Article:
Governor Scott Walker will propose $800 million in tax cuts Wednesday evening, representing most of the state’s $912 million revenue surplus. Half of the cuts will be achieved through property tax reductions, and the other half will consist of lower payroll taxes, as well as lower income tax rates for the lowest state bracket.
“What do you do with a surplus? Give it back to the people who earned it. It’s your money,” Walker will tell the state legislature in his annual “State of the State Address,” according to an excerpt released to the press. The tax cuts will be a core part of Walker’s new budget for the state, entitled the “Blueprint for Prosperity.”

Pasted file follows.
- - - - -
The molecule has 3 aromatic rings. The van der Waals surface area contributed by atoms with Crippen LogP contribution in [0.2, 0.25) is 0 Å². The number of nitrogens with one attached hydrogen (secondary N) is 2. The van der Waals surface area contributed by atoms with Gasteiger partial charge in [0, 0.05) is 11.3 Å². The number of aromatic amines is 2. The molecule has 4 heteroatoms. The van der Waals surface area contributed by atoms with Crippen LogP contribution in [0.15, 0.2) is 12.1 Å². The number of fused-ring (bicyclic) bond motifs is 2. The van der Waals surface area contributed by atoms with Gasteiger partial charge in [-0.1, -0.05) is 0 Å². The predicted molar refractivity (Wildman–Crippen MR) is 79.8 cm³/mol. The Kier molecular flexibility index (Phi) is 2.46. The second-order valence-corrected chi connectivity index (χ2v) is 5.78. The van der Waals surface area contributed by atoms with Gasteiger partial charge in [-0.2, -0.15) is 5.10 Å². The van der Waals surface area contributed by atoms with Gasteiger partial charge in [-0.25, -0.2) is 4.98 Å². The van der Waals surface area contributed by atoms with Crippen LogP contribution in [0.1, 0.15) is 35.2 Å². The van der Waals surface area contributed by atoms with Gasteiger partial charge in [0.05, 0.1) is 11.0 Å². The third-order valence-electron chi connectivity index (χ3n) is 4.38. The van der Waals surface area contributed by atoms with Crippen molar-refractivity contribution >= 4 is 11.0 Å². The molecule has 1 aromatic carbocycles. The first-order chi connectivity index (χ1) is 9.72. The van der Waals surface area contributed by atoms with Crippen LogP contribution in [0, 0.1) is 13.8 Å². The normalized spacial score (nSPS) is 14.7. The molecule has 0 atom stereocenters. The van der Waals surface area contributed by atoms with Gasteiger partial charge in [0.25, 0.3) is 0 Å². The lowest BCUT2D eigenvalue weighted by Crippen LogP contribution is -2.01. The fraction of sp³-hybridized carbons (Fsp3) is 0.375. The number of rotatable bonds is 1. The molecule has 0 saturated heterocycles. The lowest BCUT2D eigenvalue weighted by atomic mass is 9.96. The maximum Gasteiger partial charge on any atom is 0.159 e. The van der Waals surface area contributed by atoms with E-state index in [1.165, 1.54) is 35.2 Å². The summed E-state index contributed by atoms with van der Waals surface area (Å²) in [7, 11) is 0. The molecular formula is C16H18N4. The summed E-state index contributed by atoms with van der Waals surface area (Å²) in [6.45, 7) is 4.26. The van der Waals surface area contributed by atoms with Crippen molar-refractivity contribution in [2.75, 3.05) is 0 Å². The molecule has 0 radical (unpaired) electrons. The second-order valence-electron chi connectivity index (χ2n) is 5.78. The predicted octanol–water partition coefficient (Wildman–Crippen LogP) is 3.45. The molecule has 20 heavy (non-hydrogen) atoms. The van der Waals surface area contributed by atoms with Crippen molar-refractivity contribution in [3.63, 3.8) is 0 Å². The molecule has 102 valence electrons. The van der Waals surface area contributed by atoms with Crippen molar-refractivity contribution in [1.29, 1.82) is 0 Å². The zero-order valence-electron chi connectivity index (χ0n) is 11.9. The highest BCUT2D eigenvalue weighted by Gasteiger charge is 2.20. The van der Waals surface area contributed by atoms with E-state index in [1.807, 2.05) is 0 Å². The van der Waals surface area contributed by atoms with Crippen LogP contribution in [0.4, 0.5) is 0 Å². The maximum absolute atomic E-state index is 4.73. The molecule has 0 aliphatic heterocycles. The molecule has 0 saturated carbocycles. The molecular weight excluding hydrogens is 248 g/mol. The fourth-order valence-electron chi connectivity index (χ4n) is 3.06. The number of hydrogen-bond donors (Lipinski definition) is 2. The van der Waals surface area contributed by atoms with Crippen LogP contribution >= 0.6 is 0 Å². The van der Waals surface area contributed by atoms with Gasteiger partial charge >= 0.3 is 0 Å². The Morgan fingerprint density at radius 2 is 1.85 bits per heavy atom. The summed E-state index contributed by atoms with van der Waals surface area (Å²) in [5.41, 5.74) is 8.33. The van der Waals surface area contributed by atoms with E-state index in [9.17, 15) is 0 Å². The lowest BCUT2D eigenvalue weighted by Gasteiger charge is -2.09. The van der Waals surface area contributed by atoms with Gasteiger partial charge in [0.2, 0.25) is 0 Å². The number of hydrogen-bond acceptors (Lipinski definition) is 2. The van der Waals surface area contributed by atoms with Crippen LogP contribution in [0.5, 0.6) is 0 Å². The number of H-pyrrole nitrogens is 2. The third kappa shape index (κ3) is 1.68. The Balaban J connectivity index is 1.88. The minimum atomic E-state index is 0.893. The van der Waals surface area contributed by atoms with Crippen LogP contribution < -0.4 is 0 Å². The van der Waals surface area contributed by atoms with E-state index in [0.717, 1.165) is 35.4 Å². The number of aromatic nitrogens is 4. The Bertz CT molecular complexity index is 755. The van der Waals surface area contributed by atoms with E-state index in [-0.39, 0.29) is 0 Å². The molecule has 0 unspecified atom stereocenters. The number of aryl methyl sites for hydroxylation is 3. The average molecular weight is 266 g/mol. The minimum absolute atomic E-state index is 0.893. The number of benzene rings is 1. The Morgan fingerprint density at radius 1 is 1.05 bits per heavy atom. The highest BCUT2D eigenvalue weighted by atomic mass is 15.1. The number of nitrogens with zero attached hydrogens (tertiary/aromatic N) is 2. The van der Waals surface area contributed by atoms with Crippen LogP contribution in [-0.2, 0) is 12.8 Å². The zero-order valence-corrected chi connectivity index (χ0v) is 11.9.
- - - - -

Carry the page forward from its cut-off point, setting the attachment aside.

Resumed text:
Walker has presided over a remarkable turnaround in Wisconsin’s finances. When he took office in 2011, the state was running a $3.6 billion deficit. One of his first acts was to pass a corporate tax cut, which Democrats derided as a giveaway to the rich, but which helped grow the local economy and attract businesses and jobs.
The collective bargaining reforms that Walker subsequently enacted, over vehement Democrat and union opposition, also helped state and local governments save money while preserving public sector jobs. To that achievement, Walker can now add a tax cut–something few other governors, even Republicans, have achieved.